We have insisted on not sacrificing the relationship of complementarity and co-dependency between the platforms and the media. Senator Julie Miville-Dechêne introduced an amendment late in the day for C-18 to recognize the value that media get from using the platforms to increase their own traffic and revenue. Her proposal was snubbed by the Trudeau government…
The media have won against Google and Meta, but at what cost? This may all be a big Meta bluff, as in Australia. We will know soon enough. With the rise of AI to generate content on the cheap and to power search engines, the global fatigue with news content, the radical transformation of news consumption habits, the possibility that Google, and above all Meta, can do without journalistic content to achieve their ends is less far-fetched than it once seemed.” #cdnpoli #cdnmedia

Indeed, it is a pretty big admission that the whole idea that platforms are “stealing” news articles by allowing links to them. For most people who have a half understanding of how the internet works, this is a pretty obvious point to make, but seeing such and admission from a large supporter of the legislation is a pretty big one.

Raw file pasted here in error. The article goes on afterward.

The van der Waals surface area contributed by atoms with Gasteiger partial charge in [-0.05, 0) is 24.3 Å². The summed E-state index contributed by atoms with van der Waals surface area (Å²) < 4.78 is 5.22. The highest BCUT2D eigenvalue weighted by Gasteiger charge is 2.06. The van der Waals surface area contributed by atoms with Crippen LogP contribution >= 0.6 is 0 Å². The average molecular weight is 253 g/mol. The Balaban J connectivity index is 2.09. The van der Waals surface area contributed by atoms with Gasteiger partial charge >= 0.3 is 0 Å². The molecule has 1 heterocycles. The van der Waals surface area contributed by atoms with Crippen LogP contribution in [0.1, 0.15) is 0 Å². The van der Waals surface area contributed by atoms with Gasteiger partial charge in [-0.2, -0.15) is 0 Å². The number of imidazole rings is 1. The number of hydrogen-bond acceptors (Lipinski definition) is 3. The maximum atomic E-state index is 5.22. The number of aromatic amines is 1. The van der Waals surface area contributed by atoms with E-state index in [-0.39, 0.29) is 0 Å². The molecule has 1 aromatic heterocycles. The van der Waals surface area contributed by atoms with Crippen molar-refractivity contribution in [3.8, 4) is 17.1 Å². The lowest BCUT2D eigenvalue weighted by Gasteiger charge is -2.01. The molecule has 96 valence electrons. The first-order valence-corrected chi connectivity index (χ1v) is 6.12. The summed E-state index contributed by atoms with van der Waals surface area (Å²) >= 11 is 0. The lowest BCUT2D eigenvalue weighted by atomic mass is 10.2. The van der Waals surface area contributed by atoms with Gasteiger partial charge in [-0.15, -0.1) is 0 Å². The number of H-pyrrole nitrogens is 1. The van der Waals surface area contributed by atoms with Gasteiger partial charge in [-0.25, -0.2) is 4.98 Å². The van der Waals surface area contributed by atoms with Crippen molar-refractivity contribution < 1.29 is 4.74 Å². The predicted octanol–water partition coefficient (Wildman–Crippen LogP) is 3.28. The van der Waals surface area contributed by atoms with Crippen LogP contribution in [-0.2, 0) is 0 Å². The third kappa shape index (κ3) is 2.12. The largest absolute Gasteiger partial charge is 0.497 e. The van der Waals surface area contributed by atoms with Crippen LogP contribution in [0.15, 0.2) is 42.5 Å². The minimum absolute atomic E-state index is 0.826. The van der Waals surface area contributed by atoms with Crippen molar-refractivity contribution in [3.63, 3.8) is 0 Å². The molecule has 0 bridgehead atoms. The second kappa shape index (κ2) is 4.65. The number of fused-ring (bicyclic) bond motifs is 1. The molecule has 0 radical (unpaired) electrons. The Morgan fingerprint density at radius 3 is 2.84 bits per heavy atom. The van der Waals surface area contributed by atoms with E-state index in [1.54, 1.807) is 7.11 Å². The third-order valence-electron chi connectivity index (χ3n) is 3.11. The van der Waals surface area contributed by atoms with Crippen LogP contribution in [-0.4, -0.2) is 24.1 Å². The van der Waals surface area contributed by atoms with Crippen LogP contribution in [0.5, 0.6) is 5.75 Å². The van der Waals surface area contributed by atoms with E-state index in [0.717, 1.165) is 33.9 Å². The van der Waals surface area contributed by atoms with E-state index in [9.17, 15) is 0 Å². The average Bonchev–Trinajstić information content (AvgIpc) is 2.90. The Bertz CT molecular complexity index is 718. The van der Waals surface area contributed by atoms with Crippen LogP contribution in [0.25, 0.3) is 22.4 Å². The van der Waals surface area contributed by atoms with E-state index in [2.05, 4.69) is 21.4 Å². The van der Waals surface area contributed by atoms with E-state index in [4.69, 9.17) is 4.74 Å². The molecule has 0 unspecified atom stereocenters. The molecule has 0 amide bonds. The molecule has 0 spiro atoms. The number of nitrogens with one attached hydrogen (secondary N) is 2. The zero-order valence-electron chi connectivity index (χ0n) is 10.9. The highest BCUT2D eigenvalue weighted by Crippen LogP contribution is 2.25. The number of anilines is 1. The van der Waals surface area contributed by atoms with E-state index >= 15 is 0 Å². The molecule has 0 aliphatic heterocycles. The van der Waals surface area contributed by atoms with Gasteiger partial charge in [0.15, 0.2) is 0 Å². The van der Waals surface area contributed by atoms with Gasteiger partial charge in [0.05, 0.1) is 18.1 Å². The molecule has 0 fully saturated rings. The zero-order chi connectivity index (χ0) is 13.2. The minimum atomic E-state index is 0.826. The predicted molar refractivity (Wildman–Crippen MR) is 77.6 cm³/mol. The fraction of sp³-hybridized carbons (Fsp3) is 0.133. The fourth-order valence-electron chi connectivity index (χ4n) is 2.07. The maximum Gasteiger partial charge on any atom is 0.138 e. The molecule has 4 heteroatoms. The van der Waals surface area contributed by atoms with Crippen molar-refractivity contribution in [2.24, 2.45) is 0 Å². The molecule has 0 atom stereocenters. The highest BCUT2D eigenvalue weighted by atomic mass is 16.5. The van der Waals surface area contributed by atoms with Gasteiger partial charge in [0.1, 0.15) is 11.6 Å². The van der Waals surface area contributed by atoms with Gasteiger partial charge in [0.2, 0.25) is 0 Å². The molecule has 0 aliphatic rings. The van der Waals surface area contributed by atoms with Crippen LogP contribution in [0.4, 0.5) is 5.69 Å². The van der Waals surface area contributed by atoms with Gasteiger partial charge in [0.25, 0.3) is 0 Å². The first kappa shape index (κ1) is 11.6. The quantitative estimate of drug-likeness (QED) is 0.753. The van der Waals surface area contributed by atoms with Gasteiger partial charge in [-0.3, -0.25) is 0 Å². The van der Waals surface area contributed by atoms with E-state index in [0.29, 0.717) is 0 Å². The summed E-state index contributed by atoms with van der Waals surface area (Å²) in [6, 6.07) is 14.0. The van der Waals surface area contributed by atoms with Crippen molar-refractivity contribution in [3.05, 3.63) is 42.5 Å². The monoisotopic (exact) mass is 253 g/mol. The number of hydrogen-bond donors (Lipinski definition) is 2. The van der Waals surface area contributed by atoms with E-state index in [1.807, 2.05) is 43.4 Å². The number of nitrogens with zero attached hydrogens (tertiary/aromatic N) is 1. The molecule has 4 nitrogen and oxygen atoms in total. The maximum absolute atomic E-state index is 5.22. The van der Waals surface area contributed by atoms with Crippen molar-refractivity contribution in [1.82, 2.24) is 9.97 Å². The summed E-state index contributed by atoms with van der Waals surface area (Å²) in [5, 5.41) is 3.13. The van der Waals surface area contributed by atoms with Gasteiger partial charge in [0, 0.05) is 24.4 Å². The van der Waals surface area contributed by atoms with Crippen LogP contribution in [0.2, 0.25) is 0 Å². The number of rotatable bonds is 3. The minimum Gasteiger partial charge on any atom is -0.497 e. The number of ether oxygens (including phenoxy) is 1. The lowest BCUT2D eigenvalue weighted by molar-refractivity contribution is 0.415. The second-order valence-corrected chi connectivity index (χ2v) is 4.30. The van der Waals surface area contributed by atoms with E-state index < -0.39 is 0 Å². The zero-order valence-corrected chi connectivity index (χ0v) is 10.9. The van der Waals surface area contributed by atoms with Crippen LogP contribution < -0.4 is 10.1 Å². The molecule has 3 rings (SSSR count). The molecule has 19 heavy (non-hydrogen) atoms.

As I have said all along, if the platforms were well and truly “stealing” news articles and making money off it, Canada already has laws dealing with it. It’s called the “Copyright Act”. So, if the big publishing organizations thought that the platforms were stealing from them, then they can file a copyright infringement lawsuit. Canada even has statutory damages to boot, so a reward of hundreds of millions of billions of dollars would be more than sufficient to satisfy what “harm” they have claimed. Why don’t they do this? Because there is no theft in the first place. Linking isn’t theft and the links are more often then not posted by the vary organizations making these complaints in the first place. Heck, some organizations even pay the platforms to “steal” their content to boot to ensure visibility of their content. It’s not hard to sift through Facebook transparency reports to find that information.